Prior to being dismantled, it was used as a soup kitchen during
the Great Depression. PO1.546
This is an architect's rendering
of suggested expansion of the Harris Automatic Press Co., Niles
Plant, which never occurred. The plant was sold in 1914 after a
costly and prolonged strike which forced management to move operations
to Cleveland. PO1.551
Standard Boiler & Plate Iron
Co. started in 1906 by D. J. Finney, E. A. Gilbert and
Above: Postcard view of Standard Boiler
& Plate Iron Company. PO1.625
Right: An advertisement from the Niles
Daily News dated October 5, 1917 for the Standard Boiler & Plate
Iron Company located in Niles, Ohio. PO1.623
Wilder Metal was constructed in 1922
by John Wilder on Route 46 between Niles and Evansville
and was one of Niles' fabricating plants. Production discontinued
after WWII. PO1.636
Bostwick Steel Lath Company. In 1891
Tod Ford, W. G. Hurlburt and W. W. Bostwick built
what, in 1976 was the oldest industry active in Niles. PO1.505
The Stanley Works Company was constructed
in 1910 by the company out of New Britain, Conn. It manufactured
nuts, bolts, washers and small fittings. Operations were limited
after WWII and the plant was sold in the 1950's. In 1976, it was
rented to Aluminum Billets, Inc.PO1.626
The DeForest Sheet & Tin Plate Company was
built in 1915 on the west side of North Main Street at the outskirts
It was sold to Republic Steel Company in 1919
and was still a working plant in 1976 when the Directory was published.
The three images below show the expansion of
the Republic Iron & Steel mill in 1920.
Erie Street view of the Niles Car & Manufact-uring
Company built in 1901, makers of one of the finest lines of plush
electric cars of the area. In 1917 the production was shifted
to truck chassis.
During WWI, the company became Engel Aircraft,
manufacturing components for airplanes.
It later became Stevens Metal Products and today
is the home of the Cleveland Container Corporation.
This building was located on the block
bounded by Erie, South Cedar, Allison Avenue and Mason Streets.
The 'Northern', the most noted car
built by the Niles Car and MFG. Company, was built in 1901 for magnates
Everett and Moore of the Northern Ohio Traction
and Lighting Company. It was fifty-three feet long, eight feet six
inches wide, twelve feet high, and weighed 54,900 pounds.
Niles Car & Manufacturing Company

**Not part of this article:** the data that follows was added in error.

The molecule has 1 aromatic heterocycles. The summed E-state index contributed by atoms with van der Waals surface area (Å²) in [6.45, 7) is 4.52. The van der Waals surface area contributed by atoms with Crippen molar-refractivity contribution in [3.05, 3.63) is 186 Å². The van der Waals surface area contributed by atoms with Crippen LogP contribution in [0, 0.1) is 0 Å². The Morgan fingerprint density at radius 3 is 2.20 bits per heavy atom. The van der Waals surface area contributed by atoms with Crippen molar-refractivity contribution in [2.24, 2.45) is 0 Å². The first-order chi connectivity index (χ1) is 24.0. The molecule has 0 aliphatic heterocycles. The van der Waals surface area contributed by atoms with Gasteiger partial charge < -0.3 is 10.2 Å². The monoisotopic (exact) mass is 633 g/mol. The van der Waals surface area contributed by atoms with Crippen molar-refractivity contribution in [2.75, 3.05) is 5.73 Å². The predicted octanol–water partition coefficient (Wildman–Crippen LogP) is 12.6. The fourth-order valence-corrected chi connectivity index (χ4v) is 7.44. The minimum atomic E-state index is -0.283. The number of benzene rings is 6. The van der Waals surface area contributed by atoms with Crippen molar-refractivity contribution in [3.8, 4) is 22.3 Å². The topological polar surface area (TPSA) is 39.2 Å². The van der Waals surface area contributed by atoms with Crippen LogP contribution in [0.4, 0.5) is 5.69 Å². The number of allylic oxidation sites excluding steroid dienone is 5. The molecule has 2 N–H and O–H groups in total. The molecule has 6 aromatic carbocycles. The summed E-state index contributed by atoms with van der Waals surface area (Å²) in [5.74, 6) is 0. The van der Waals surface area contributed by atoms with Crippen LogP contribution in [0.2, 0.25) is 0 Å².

was built in 1901 on Erie Street in Niles. PO1.1532
Assembly line of truck chassis at
the Niles Car & Manufacturing Co. PO1.1530
Inside the Niles Car & Manufacturing
Com-pany about 1915 when the streetcars were being phased out and
truck chassis were being built. Note the Nashville, Chatanooga &
St. Louis interurban car in the background. PO1.1454
Of the many diversified industries
in Niles just after the beginning of the twentieth century, the
Bradshaw Pottery Company, which provided employment for approximately
200 people, ranked high in the industrial develop-ment of Niles.
Early in 1901, an announcement was
made regarding the construction of a pottery.The building was built
of brick and tile, 72 feet by 400 feet. Only the latest and most
improved machinery was used and the highest skilled laborers were
employed in producing good quality earthenware.
By late October of that year, the
Bradshaw Pottery was in full operation, producing tableware with
decal styled decorations.
However, by 1910, the Bradshaw China
Company was in receivership. Frank A. Sebring purchased
the company and renamed it ‘The Tritt China Company”
a subsidiary of the Sebring Pottery Company in 1912.
Thomas Steel Mill was a new rolling
mill established by W. A. Thomas in 1902. It was located
on Walnut Street and was dismantled during the 1930 Depression.
The crew of the Thomas Mill in 1903.
This picture shows Carnegie Steel
Co. furnace as it was before being dismantled in 1925. It was located
on the east side of Mosquito Creek, south of the Erie RR. The dirt
road seen in picture was Robbins Avenue "Ext." to Main
Street, the paved road was East Church Street.